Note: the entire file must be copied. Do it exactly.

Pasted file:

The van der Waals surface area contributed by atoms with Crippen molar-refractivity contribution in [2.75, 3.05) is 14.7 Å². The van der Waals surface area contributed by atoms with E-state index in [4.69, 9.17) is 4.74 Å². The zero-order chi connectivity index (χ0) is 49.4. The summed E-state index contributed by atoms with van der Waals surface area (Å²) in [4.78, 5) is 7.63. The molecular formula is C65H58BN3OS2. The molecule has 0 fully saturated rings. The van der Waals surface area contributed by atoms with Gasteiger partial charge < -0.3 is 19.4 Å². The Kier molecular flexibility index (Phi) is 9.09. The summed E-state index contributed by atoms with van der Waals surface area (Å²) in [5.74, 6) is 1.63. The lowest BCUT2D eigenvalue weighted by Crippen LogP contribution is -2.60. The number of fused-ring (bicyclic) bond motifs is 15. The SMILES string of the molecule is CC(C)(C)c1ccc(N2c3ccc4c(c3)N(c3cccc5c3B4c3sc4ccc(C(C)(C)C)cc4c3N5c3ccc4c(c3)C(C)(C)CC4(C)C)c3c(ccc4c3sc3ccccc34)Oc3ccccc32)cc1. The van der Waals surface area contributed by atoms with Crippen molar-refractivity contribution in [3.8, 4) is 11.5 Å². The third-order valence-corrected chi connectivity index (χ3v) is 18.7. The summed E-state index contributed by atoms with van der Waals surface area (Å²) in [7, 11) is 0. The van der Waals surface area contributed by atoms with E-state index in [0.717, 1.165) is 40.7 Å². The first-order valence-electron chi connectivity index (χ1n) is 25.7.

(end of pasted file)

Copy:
The van der Waals surface area contributed by atoms with Crippen molar-refractivity contribution in [2.75, 3.05) is 14.7 Å². The van der Waals surface area contributed by atoms with E-state index in [4.69, 9.17) is 4.74 Å². The zero-order chi connectivity index (χ0) is 49.4. The summed E-state index contributed by atoms with van der Waals surface area (Å²) in [4.78, 5) is 7.63. The molecular formula is C65H58BN3OS2. The molecule has 0 fully saturated rings. The van der Waals surface area contributed by atoms with Gasteiger partial charge < -0.3 is 19.4 Å². The Kier molecular flexibility index (Phi) is 9.09. The summed E-state index contributed by atoms with van der Waals surface area (Å²) in [5.74, 6) is 1.63. The lowest BCUT2D eigenvalue weighted by Crippen LogP contribution is -2.60. The number of fused-ring (bicyclic) bond motifs is 15. The SMILES string of the molecule is CC(C)(C)c1ccc(N2c3ccc4c(c3)N(c3cccc5c3B4c3sc4ccc(C(C)(C)C)cc4c3N5c3ccc4c(c3)C(C)(C)CC4(C)C)c3c(ccc4c3sc3ccccc34)Oc3ccccc32)cc1. The van der Waals surface area contributed by atoms with Crippen molar-refractivity contribution in [3.8, 4) is 11.5 Å². The third-order valence-corrected chi connectivity index (χ3v) is 18.7. The summed E-state index contributed by atoms with van der Waals surface area (Å²) in [7, 11) is 0. The van der Waals surface area contributed by atoms with E-state index in [0.717, 1.165) is 40.7 Å². The first-order valence-electron chi connectivity index (χ1n) is 25.7.